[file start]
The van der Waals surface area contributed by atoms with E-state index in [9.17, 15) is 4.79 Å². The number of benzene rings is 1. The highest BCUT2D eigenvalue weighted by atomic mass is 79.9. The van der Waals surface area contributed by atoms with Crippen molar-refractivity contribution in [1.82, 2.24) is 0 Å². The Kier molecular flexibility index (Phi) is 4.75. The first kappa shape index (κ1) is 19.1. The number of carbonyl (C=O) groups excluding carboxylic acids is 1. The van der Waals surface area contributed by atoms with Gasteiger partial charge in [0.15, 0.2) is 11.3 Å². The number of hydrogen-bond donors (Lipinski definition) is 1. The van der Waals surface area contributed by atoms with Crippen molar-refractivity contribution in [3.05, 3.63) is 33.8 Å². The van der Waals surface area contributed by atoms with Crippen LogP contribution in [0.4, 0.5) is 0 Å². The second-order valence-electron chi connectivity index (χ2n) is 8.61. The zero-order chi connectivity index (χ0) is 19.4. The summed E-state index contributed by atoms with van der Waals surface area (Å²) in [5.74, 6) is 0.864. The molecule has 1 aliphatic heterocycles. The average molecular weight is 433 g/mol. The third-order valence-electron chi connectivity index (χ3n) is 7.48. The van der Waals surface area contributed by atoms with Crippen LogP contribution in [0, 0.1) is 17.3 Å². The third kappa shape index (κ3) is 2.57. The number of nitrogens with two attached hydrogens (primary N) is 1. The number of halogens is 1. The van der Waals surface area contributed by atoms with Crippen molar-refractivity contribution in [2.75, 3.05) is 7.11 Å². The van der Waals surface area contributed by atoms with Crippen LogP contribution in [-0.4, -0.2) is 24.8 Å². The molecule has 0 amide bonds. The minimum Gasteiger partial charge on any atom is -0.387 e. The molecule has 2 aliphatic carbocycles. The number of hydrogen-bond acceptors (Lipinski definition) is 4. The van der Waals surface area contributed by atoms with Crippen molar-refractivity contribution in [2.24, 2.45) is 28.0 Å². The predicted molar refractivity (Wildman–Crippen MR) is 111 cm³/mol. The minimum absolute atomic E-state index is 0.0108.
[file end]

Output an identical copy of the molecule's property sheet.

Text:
The van der Waals surface area contributed by atoms with E-state index in [9.17, 15) is 4.79 Å². The number of benzene rings is 1. The highest BCUT2D eigenvalue weighted by atomic mass is 79.9. The van der Waals surface area contributed by atoms with Crippen molar-refractivity contribution in [1.82, 2.24) is 0 Å². The Kier molecular flexibility index (Phi) is 4.75. The first kappa shape index (κ1) is 19.1. The number of carbonyl (C=O) groups excluding carboxylic acids is 1. The van der Waals surface area contributed by atoms with Gasteiger partial charge in [0.15, 0.2) is 11.3 Å². The number of hydrogen-bond donors (Lipinski definition) is 1. The van der Waals surface area contributed by atoms with Crippen molar-refractivity contribution in [3.05, 3.63) is 33.8 Å². The van der Waals surface area contributed by atoms with Crippen LogP contribution in [0.4, 0.5) is 0 Å². The second-order valence-electron chi connectivity index (χ2n) is 8.61. The zero-order chi connectivity index (χ0) is 19.4. The summed E-state index contributed by atoms with van der Waals surface area (Å²) in [5.74, 6) is 0.864. The molecule has 1 aliphatic heterocycles. The average molecular weight is 433 g/mol. The third-order valence-electron chi connectivity index (χ3n) is 7.48. The van der Waals surface area contributed by atoms with Crippen LogP contribution in [0, 0.1) is 17.3 Å². The third kappa shape index (κ3) is 2.57. The number of nitrogens with two attached hydrogens (primary N) is 1. The number of halogens is 1. The van der Waals surface area contributed by atoms with Crippen molar-refractivity contribution in [2.75, 3.05) is 7.11 Å². The van der Waals surface area contributed by atoms with Crippen LogP contribution in [-0.4, -0.2) is 24.8 Å². The molecule has 0 amide bonds. The minimum Gasteiger partial charge on any atom is -0.387 e. The molecule has 2 aliphatic carbocycles. The number of hydrogen-bond acceptors (Lipinski definition) is 4. The van der Waals surface area contributed by atoms with Crippen molar-refractivity contribution in [2.24, 2.45) is 28.0 Å². The predicted molar refractivity (Wildman–Crippen MR) is 111 cm³/mol. The minimum absolute atomic E-state index is 0.0108.